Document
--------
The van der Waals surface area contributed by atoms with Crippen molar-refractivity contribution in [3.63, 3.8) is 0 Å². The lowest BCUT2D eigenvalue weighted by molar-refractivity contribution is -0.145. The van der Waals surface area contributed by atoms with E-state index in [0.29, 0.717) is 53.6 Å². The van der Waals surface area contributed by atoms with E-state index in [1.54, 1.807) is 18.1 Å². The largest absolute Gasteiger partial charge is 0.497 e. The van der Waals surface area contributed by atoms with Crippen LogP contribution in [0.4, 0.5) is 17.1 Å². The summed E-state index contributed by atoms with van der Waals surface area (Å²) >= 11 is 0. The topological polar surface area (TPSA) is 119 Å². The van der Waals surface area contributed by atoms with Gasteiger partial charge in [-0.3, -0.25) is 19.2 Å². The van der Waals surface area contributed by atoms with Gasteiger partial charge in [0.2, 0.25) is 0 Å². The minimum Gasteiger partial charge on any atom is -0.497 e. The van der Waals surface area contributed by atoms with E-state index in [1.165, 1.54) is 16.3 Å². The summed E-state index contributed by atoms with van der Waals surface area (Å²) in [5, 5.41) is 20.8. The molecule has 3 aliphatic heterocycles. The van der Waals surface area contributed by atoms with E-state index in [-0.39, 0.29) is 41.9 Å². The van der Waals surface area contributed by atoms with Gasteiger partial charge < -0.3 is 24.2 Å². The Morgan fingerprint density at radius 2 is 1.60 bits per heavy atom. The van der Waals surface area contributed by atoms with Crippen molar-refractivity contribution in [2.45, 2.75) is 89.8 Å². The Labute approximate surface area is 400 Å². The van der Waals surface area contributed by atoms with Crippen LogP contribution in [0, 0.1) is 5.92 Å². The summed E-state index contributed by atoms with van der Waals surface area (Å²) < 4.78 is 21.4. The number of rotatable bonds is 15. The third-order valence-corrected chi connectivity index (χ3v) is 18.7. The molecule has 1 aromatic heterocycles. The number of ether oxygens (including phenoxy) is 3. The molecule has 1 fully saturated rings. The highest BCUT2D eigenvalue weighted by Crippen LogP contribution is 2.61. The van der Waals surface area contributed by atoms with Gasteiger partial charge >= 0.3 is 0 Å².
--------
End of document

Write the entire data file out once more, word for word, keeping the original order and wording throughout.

The van der Waals surface area contributed by atoms with Crippen molar-refractivity contribution in [3.63, 3.8) is 0 Å². The lowest BCUT2D eigenvalue weighted by molar-refractivity contribution is -0.145. The van der Waals surface area contributed by atoms with E-state index in [0.29, 0.717) is 53.6 Å². The van der Waals surface area contributed by atoms with E-state index in [1.54, 1.807) is 18.1 Å². The largest absolute Gasteiger partial charge is 0.497 e. The van der Waals surface area contributed by atoms with Crippen LogP contribution in [0.4, 0.5) is 17.1 Å². The summed E-state index contributed by atoms with van der Waals surface area (Å²) >= 11 is 0. The topological polar surface area (TPSA) is 119 Å². The van der Waals surface area contributed by atoms with Gasteiger partial charge in [-0.3, -0.25) is 19.2 Å². The van der Waals surface area contributed by atoms with Gasteiger partial charge in [0.2, 0.25) is 0 Å². The minimum Gasteiger partial charge on any atom is -0.497 e. The van der Waals surface area contributed by atoms with E-state index in [1.165, 1.54) is 16.3 Å². The summed E-state index contributed by atoms with van der Waals surface area (Å²) in [5, 5.41) is 20.8. The molecule has 3 aliphatic heterocycles. The van der Waals surface area contributed by atoms with E-state index in [-0.39, 0.29) is 41.9 Å². The van der Waals surface area contributed by atoms with Gasteiger partial charge < -0.3 is 24.2 Å². The Morgan fingerprint density at radius 2 is 1.60 bits per heavy atom. The van der Waals surface area contributed by atoms with Crippen molar-refractivity contribution in [2.45, 2.75) is 89.8 Å². The Labute approximate surface area is 400 Å². The van der Waals surface area contributed by atoms with Crippen LogP contribution in [0, 0.1) is 5.92 Å². The summed E-state index contributed by atoms with van der Waals surface area (Å²) < 4.78 is 21.4. The number of rotatable bonds is 15. The third-order valence-corrected chi connectivity index (χ3v) is 18.7. The molecule has 1 aromatic heterocycles. The number of ether oxygens (including phenoxy) is 3. The molecule has 1 fully saturated rings. The highest BCUT2D eigenvalue weighted by Crippen LogP contribution is 2.61. The van der Waals surface area contributed by atoms with Gasteiger partial charge >= 0.3 is 0 Å².